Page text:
Green Chemistry and Atom Economy

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This figure is labeled, “a,” and, “b.” Part a shows an open bottle of ibuprofen and a small pile of ibuprofen tablets beside it. Part b shows a reaction along with line structures. The first line structure looks like a diagonal line pointing down and to the right, then up and to the right and then down and to the right. At this point it connects to a hexagon with alternating double bonds. At the first trough there is a line that points straight down. From this structure, there is an arrow pointing downward. The arrow is labeled, “H F,” on the left and “( C H subscript 3 C O ) subscript 2 O,” on the right. The next line structure looks exactly like the first line structure, but it has a line angled down and to the right from the lower right point of the hexagon. This line is connected to another line which points straight down. Where these two lines meet, there is a double bond to an O atom. There is another arrow pointing downward, and it is labeled, “H subscript 2, Raney N i.” The next structure looks very similar to the second, previous structure, except in place of the double bonded O, there is a singly bonded O H group. There is a final reaction arrow pointing downward, and it is labeled, “C O, [ P d ].” The final structure is similar to the third, previous structure except in place of the O H group, there is another line that points down and to the right to an O H group. At these two lines, there is a double bonded O.
(a) Ibuprofen is a popular nonprescription pain medication commonly sold as 200 mg tablets. (b) The BHC process for synthesizing ibuprofen requires only three steps and exhibits an impressive atom economy. (credit a: modification of work by Derrick Coetzee)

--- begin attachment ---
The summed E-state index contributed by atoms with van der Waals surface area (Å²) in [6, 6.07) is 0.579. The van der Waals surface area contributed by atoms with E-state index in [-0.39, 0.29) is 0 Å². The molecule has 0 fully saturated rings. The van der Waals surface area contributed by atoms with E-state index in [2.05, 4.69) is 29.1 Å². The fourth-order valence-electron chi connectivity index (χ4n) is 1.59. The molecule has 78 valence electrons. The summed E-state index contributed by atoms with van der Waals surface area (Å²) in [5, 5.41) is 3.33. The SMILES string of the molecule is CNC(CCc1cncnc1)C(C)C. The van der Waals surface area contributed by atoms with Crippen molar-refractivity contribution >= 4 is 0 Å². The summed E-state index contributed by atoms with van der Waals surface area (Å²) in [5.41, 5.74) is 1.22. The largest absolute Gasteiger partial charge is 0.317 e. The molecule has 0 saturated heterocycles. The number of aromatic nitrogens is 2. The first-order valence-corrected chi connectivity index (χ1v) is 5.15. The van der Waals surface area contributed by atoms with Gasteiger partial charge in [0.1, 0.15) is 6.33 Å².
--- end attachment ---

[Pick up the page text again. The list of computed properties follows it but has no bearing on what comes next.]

Green Chemistry and Atom Economy (OpenStax Chemistry 2e)

The purposeful design of chemical products and processes that minimize the use of environmentally hazardous substances and the generation of waste is known as green chemistry. Green chemistry is a philosophical approach that is being applied to many areas of science and technology, and its practice is summarized by guidelines known as the “Twelve Principles of Green Chemistry”. One of the 12 principles is aimed specifically at maximizing the efficiency of processes for synthesizing chemical products. The atom economy of a process is a measure of this efficiency, defined as the percentage by mass of the final product of a synthesis relative to the masses of all the reactants used:

Though the definition of atom economy at first glance appears very similar to that for percent yield, be aware that this property represents a difference in the theoretical efficiencies of different chemical processes. The percent yield of a given chemical process, on the other hand, evaluates the efficiency of a process by comparing the yield of product actually obtained to the maximum yield predicted by stoichiometry.

The synthesis of the common nonprescription pain medication, ibuprofen, nicely illustrates the success of a green chemistry approach. First marketed in the early 1960s, ibuprofen was produced using a six-step synthesis that required 514 g of reactants to generate each mole (206 g) of ibuprofen, an atom economy of 40%. In the 1990s, an alternative process was developed by the BHC Company (now BASF Corporation) that requires only three steps and has an atom economy of ~80%, nearly twice that of the original process. The BHC process generates significantly less chemical waste; uses less-hazardous and recyclable materials; and provides significant cost-savings to the manufacturer (and, subsequently, the consumer). In recognition of the positive environmental impact of the BHC process, the company received the Environmental Protection Agency’s Greener Synthetic Pathways Award in 1997.

Related Research: Research Article: Synthesis of irregular graphene oxide tubes using green chemistry and their potential use as reinforcement materials for biomedical applications

Source:

Flowers, P., Theopold, K., Langley, R., & Robinson, W. R. (2019, February 14). Chemistry 2e. Houston, Texas: OpenStax. Access for free at: https://openstax.org/books/chemistry-2e


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Green chemistry: principles and practice

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